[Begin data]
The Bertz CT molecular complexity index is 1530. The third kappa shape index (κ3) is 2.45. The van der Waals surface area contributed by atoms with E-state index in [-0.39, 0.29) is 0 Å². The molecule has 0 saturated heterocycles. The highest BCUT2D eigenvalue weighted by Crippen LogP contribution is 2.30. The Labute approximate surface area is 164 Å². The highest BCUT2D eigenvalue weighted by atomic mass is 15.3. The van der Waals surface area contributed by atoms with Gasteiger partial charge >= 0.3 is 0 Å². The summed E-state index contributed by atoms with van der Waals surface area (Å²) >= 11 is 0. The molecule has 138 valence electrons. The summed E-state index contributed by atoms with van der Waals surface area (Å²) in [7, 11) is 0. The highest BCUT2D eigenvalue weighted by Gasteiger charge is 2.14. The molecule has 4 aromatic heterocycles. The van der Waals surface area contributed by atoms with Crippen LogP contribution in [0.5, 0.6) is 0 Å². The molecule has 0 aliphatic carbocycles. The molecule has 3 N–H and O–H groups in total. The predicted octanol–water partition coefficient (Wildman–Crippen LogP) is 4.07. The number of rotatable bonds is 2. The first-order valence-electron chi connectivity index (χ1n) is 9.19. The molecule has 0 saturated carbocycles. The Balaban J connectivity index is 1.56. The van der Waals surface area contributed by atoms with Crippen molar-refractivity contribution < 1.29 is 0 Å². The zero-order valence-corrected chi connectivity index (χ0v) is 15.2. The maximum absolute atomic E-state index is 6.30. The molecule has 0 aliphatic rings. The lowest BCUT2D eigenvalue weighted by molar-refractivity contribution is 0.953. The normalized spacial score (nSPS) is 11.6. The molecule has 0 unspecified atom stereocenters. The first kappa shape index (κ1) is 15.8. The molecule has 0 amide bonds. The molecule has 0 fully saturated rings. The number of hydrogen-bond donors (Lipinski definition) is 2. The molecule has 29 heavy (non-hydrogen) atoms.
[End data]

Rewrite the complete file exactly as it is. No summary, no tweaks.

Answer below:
The Bertz CT molecular complexity index is 1530. The third kappa shape index (κ3) is 2.45. The van der Waals surface area contributed by atoms with E-state index in [-0.39, 0.29) is 0 Å². The molecule has 0 saturated heterocycles. The highest BCUT2D eigenvalue weighted by Crippen LogP contribution is 2.30. The Labute approximate surface area is 164 Å². The highest BCUT2D eigenvalue weighted by atomic mass is 15.3. The van der Waals surface area contributed by atoms with Gasteiger partial charge >= 0.3 is 0 Å². The summed E-state index contributed by atoms with van der Waals surface area (Å²) >= 11 is 0. The molecule has 138 valence electrons. The summed E-state index contributed by atoms with van der Waals surface area (Å²) in [7, 11) is 0. The highest BCUT2D eigenvalue weighted by Gasteiger charge is 2.14. The molecule has 4 aromatic heterocycles. The van der Waals surface area contributed by atoms with Crippen LogP contribution in [0.5, 0.6) is 0 Å². The molecule has 0 aliphatic carbocycles. The molecule has 3 N–H and O–H groups in total. The predicted octanol–water partition coefficient (Wildman–Crippen LogP) is 4.07. The number of rotatable bonds is 2. The first-order valence-electron chi connectivity index (χ1n) is 9.19. The molecule has 0 saturated carbocycles. The Balaban J connectivity index is 1.56. The van der Waals surface area contributed by atoms with Crippen molar-refractivity contribution < 1.29 is 0 Å². The zero-order valence-corrected chi connectivity index (χ0v) is 15.2. The maximum absolute atomic E-state index is 6.30. The molecule has 0 aliphatic rings. The lowest BCUT2D eigenvalue weighted by molar-refractivity contribution is 0.953. The normalized spacial score (nSPS) is 11.6. The molecule has 0 unspecified atom stereocenters. The first kappa shape index (κ1) is 15.8. The molecule has 0 amide bonds. The molecule has 0 fully saturated rings. The number of hydrogen-bond donors (Lipinski definition) is 2. The molecule has 29 heavy (non-hydrogen) atoms.